Surprisingly positive despite the economic gloom and nervousness going into 2012 As the world’s largest marine trade show came to an end last Thursday afternoon and exhibitors broke down their stands, there was a certain sense of relief.

Business had been decent for some, even brisk in some quarters, and though the mood in some halls was sombre at times — winner of the overall DAME award SCM’s business development manager Gianluca Silvestri felt the need on accepting the award to give a rallying call to his fellow Italians in light of the dispiriting headlines of his country’s economic demise — by far the overriding sentiment was that despite the market turmoil outside the RAI exhibition centre, inside the wheels were far from falling off our industry.

Though pretty much everyone canvassed by IBI was nervous about 2012, there were positives to be taken from the event – not least the 270-plus new products being launched at the show – and the fact that METS is perhaps one of only a handful of shows in the industry that can claim an increase in visitor and exhibitor numbers (19,232 and 1,331 compared to 18,861 and 1,320 respectively last year).


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“I’m not surprised by the attendance, METS has become a place where we get together on an international level and talk and learn about each other’s markets and difficulties, but also opportunities. What did surprise me is the positive buzz about some actual movements in the marketplace,” Erlend Prytz of the Norwegian boat association NORBOAT told IBI after the show.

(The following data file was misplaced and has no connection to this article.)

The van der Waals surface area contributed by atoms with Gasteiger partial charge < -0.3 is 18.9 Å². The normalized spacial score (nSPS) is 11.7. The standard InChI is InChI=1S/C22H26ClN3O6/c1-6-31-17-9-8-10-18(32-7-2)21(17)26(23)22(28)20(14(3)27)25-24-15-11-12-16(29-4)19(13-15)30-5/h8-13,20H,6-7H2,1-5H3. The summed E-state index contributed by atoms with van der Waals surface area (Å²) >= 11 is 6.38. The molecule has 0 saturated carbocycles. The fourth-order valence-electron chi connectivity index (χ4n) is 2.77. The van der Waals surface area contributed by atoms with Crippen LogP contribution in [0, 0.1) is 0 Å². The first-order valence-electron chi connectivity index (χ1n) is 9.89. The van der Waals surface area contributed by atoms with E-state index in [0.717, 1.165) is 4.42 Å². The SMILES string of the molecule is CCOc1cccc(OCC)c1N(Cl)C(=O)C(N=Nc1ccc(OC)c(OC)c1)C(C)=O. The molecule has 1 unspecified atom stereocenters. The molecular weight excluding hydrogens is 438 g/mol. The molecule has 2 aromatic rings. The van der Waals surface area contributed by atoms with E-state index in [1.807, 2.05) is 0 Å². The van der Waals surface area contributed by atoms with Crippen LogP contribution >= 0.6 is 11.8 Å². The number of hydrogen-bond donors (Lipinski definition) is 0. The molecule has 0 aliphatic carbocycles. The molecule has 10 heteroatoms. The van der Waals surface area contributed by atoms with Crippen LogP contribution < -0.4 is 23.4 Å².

The opening day felt quieter in terms of foot traffic, but that was made up for on the Wednesday, traditionally the busiest day of the show. Thursday tailed off a little toward the end, understandable perhaps as the show began to pack itself away and the taxi ranks swelled with visitors headed for Schipol hoping to beat the bank of fog that would later envelop much of Northern Europe.
There is no doubt that visitor habits changed – a growing number decided to attend the event for just one or two nights, rather than the customary three and businesses were sending filleted down teams to cover the event to keep overheads to a minimum. The organisers confirmed that hotel bookings had been down.

“Our focus was to meet new potential dealers and I think we have achieved that,” said Nick Griffin, director at Ultrasonic Antifouling in the UK. “In comparison to last year, visitor numbers to our stand increased considerably.”
"Wilks has been exhibiting at METS for 20 years and the first two days of this year's show was as good as any that we have experienced during this time,” concurred Chris Berry, joint managing director at the UK synthetic deck manufacturer.
“I thought that the numbers were similar, but with more SY yard personnel on the floor,” Ned Wood of New Zealand anchor manufacturer Manson Anchors told IBI. “I would say that we had far less from the production boatbuilders and almost all our contacts were superyacht related or distributors/retailers. The show was busy for us, and consistently so. Wednesday was the most busy day in terms of new interest but we still had meetings on most days.”

That attendance was up by a couple of per cent on 2010 would normally be of little consequence — the organisers have always been first to acknowledge that it’s quality rather than quantity that matters when it comes to visitors at METS — but this year in particular the numbers hold extra significance and should give the industry heart. When the macro-economic picture outside the RAI looks so glum, it’s reassuring to see that on some level inside the halls, business was still ticking over.


(source IBI)